Let’s Talk: Repurposing HUGE Brownfields for Development

Duolingo Named to Time Magazine’s List of 100 Most Influential Companies

500 million registered users, 40 million active learners, $190 million in revenues in 2020 and a mascot that will cry animated tears in your inbox if you miss a language lesson. Yes, we’re talking about Duolingo, the iconic Pittsburgh startup and now one of Time magazine’s 2021 most influential companies. 

The edtech unicorn found itself next to global powerhouses, vaccine heroes, tech disrupters and brands that are shaping the way we live, work and play. 

Duolingo was founded in 2011 by MacArthur “genius” Luis von Ahn and Carnegie Mellon University doctoral student-turned-chief technology officer, Severin Hacker. It is the first Pittsburgh startup to reach a $1 billion valuation, and today it is one of the most popular educations apps in the world and valued at $2.4 billion.
“This is a testament to our incredible team and the impact we’ve had in bringing high-quality, accessible education to over 500 million people worldwide. We believe that education has the power to reduce economic inequality and will continue to do our part to help build a more equitable world,” Luis von Ahn said.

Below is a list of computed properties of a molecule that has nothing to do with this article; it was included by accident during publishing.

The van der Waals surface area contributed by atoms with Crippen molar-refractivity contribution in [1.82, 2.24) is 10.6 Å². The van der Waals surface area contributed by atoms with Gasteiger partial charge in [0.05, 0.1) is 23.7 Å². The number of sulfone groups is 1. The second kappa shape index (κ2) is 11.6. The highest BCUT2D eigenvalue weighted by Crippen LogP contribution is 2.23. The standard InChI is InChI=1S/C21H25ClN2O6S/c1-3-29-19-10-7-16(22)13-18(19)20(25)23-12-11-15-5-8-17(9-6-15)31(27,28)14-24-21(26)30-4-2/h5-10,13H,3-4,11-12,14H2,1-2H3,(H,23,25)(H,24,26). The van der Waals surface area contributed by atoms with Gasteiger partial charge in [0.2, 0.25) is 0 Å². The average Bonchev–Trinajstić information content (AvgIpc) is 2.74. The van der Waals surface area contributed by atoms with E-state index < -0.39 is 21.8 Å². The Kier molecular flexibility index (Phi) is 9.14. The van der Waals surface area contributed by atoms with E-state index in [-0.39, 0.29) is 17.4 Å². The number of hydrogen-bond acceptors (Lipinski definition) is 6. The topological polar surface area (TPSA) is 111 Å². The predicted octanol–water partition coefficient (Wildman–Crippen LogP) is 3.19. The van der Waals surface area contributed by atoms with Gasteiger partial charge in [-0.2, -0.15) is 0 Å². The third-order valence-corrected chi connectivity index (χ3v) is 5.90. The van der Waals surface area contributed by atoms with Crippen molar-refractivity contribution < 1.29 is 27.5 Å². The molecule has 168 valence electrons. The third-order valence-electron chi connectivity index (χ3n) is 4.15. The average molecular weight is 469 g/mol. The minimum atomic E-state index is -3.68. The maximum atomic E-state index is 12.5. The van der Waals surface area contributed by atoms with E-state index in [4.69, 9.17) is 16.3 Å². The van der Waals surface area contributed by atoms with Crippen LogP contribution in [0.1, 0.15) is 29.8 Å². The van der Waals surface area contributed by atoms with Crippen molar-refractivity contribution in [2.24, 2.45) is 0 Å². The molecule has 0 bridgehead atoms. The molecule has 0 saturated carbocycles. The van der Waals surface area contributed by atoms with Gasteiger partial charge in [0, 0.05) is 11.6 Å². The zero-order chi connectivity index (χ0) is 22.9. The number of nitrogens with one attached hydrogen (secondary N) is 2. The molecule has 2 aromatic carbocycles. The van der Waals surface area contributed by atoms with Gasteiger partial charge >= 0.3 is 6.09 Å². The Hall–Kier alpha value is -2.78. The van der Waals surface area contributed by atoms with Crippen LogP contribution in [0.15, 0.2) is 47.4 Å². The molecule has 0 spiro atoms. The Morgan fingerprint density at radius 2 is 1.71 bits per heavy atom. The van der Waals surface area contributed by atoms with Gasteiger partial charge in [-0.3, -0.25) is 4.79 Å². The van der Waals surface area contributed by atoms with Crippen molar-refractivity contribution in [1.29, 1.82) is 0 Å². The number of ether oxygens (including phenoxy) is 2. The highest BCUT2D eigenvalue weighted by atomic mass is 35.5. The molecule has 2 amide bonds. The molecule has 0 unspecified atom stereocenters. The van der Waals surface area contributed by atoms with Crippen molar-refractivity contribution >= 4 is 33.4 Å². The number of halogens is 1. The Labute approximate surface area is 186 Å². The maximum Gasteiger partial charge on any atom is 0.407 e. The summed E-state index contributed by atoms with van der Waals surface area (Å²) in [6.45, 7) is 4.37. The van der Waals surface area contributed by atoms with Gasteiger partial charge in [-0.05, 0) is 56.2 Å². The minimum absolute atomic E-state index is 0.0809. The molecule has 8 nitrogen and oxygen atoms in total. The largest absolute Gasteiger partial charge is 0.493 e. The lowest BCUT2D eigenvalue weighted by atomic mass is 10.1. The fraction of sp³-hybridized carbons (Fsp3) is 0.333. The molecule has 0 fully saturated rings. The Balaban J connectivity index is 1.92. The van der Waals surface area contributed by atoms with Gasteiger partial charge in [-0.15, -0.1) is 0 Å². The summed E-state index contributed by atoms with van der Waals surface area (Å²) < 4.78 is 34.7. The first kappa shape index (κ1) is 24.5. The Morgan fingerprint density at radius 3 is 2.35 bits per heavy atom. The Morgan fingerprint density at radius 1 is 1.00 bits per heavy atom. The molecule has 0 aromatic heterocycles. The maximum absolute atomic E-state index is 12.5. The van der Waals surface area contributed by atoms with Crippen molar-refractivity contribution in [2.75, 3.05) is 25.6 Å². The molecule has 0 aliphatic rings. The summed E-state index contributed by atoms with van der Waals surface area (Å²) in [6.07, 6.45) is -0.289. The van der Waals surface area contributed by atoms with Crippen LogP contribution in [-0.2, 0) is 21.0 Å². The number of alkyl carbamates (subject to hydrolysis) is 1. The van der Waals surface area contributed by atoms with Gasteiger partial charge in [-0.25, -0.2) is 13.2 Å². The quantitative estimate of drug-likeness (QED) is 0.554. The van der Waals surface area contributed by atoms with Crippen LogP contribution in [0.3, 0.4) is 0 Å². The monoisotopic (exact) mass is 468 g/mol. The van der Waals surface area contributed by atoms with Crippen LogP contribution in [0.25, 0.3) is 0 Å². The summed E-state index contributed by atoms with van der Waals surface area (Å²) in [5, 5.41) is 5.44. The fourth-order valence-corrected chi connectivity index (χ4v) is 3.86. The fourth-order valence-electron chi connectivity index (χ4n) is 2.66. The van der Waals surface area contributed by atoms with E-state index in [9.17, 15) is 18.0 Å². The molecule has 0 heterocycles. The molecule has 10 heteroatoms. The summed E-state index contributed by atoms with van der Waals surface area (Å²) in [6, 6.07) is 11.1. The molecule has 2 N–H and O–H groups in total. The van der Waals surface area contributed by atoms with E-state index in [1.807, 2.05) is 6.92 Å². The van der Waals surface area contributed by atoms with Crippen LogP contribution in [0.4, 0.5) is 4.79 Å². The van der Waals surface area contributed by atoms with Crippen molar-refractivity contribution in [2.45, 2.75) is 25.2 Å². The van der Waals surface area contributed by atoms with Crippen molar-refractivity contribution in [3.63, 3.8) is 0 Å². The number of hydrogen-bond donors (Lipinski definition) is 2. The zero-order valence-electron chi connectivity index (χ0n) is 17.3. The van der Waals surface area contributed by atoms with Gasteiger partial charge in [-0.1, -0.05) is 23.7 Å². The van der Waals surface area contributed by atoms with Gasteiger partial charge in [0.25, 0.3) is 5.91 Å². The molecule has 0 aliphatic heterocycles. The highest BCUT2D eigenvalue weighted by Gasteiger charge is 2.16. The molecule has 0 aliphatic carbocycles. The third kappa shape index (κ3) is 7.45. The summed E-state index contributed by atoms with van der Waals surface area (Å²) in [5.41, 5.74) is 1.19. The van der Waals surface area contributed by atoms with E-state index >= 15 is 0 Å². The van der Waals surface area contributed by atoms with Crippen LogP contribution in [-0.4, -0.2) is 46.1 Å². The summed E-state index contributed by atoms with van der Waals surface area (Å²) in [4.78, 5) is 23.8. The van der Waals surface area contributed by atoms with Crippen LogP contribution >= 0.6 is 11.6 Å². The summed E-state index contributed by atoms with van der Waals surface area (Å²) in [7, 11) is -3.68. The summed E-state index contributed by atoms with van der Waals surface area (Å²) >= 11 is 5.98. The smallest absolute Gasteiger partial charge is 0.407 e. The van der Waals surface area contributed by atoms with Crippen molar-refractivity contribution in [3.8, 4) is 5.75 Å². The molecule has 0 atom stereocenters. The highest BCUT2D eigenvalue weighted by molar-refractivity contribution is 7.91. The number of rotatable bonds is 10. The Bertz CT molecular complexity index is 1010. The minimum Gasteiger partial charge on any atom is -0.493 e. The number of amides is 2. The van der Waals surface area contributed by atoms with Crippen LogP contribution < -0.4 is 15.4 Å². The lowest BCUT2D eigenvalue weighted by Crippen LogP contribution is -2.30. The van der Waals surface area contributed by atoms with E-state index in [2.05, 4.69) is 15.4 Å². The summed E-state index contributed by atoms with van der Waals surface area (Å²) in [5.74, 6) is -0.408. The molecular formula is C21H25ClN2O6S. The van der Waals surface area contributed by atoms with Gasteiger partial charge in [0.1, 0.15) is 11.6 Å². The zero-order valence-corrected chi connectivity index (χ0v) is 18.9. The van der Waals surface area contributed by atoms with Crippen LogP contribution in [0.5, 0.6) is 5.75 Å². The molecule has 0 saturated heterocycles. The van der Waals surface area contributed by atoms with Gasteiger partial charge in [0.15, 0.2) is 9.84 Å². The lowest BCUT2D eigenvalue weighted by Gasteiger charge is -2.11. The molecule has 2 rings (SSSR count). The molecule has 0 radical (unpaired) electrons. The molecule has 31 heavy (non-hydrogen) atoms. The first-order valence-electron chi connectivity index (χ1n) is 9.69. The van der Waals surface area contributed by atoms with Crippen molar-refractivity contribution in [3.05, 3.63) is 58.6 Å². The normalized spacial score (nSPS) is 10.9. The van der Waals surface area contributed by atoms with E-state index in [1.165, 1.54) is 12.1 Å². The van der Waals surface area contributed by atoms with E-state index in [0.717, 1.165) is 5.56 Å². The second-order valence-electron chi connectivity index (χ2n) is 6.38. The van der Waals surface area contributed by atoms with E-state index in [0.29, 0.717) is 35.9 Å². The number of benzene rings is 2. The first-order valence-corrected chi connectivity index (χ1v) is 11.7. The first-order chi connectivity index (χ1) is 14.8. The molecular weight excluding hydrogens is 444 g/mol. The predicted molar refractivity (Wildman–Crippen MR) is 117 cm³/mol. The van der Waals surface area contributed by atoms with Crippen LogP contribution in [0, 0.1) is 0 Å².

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Pennsylvania’s Plan to Bring New Life to Former Coal-Fired Power Plant Sites

Pittsburgh’s story is one of invention and reinvention. We have roots in a culture of creating materials that built the world, and while today’s industries continue to contribute in the same way, our commitment to innovation and R&D has made Pittsburgh a future-focused laboratory for next-gen development.

The region has seen historic brownfields redeveloped, and new industries have emerged and jobs are being created because of them. Our region’s leadership is evident from its transformational work in this space. But how we marry our industry strengths with our desire for a sustainable environment – our reinvention – lies a powerful movement.
A Pennsylvania initiative is breathing new life into decommissioned coal-fired power plants. The initiative thrusts opportunity back into communities that once relied on the coal plants and can return jobs to a recreated site. Experts – like Denise Brinley, executive director of Pennsylvania’s Office of Energy – say this can be an environmental, energy and economic win.

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Niche’s company culture is grounded in values that our Pittsburgh employees embody and inspire — they are loyal, ambitious and incredibly talented.

Luke Skurman, CEO, Niche
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PA is reinvesting in former coal plants + an iconic edtech app earns a place among global giants